Support for WOF decision
The Motor Trade Association (MTA) says the decision not to extend the exemption for warrants of fitness (WOFs) beyond November 30 will mean a safer summer on our roads.
Graeme Swan, sector manager – repairer, says: “With busy months looming, there was a real risk of more fatal and serious accidents as Kiwis hit the roads for their holidays if the exemption was extended.
“This decision will help keep families safe at a time when they’re enjoying much-needed breaks.”
Michael Wood, Minister of Transport, announced in September that any vehicle with a WOF or COF expiring between July 21 and November 30 would be exempt from requiring an inspection.
In discussions with Waka Kotahi and the Ministry of Transport this month, the MTA supported an end to the exemption as scheduled.
It says New Zealand has an old fleet by world standards with the average age of vehicles on our roads almost 15 years old.
“Combine this with a 40 per cent first-time WOF failure rate and a high road toll, any extension to WOF requirements over the summer would have been a recipe for disaster,” adds Swan, pictured.
Even though Auckland, and parts of Waikato and Northland, have been at raised alert levels over the past couple of months, owners have taken their vehicles in.
About 500,000 inspections are carried out a month. In October, more than 600,000 were performed.
Currently, there are some 550,000 vehicles with outstanding inspections and this number is coming down by about four per cent weekly. This means by Christmas, we will be well and truly into addressing the backlog, says the MTA.
Eleven per cent of all fatal crashes involve a vehicle factor, a proportion that has increased over the past few years, and the MTA would like to see improved maintenance habits among motorists to bring the numbers down.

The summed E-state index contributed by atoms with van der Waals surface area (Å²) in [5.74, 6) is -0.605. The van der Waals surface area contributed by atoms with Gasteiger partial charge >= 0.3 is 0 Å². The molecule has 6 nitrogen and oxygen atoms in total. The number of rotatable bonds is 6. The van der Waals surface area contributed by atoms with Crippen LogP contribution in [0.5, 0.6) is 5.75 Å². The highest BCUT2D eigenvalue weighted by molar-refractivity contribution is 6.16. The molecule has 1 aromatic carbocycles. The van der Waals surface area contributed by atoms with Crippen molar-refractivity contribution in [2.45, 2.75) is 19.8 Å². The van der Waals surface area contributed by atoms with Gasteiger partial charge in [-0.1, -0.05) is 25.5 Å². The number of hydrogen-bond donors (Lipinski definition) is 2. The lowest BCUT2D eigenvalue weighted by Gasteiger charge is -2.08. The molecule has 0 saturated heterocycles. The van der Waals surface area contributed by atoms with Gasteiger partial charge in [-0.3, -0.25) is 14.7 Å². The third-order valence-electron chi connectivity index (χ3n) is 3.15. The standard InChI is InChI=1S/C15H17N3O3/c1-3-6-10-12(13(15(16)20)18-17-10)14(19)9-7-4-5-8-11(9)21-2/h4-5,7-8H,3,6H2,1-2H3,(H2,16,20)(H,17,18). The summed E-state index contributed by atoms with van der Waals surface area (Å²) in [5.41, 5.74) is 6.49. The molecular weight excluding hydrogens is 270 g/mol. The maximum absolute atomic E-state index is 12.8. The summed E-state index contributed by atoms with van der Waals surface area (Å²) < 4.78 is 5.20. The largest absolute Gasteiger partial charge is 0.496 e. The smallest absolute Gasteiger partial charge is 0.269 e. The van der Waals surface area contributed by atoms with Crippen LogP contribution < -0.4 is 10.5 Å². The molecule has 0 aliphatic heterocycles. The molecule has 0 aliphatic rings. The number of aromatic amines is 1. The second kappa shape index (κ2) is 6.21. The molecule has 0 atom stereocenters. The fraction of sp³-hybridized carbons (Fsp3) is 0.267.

December is traditionally a busy month for the automotive repairers, so the MTA encourages owners to make book now to avoid missing out on a service or inspection.
It reminds holiday-goers not to forget their trailers, which often sit unused for most of the year only to brought out for summer activities.
“Whether a caravan, boat or garden trailer, remember to get them inspected, wheels, bearings, brakes and tyre pressures checked,” Swan advises.
Nicole Botherway, Waka Kotahi’s senior manager for safer vehicles, has urged owners with extended WOFs and COFs to book inspections as soon as possible.
“WOF and COF services have been available to owners at most inspections sites in areas under alert level three,” she says.
The extension also covers vehicle registrations (regos) and driver licences. Any WOFs, COFs, regos and licences expiring since July 21 have been covered.
Transport agency figures show 1,795,061 vehicles were covered by the extension. Roughly 72 per cent of have now had a inspection, with 494,664 – or 28 per cent – yet to be inspected, reports Stuff. The Auckland region accounts for 34 per cent of outstanding WOF and COF inspections.
Some 23 per cent of extended vehicle licences have yet to be renewed with the agency unable to estimate how many this constitutes.
From December 1, the five-year limit – the requirement to site a theory test at renewal and the 90-day restriction on renewal – will be removed from learner and restricted driver licences.
It’s hoped these changes will relieve pressure on the driver-licensing system created by the backlog from Covid-19 lockdowns.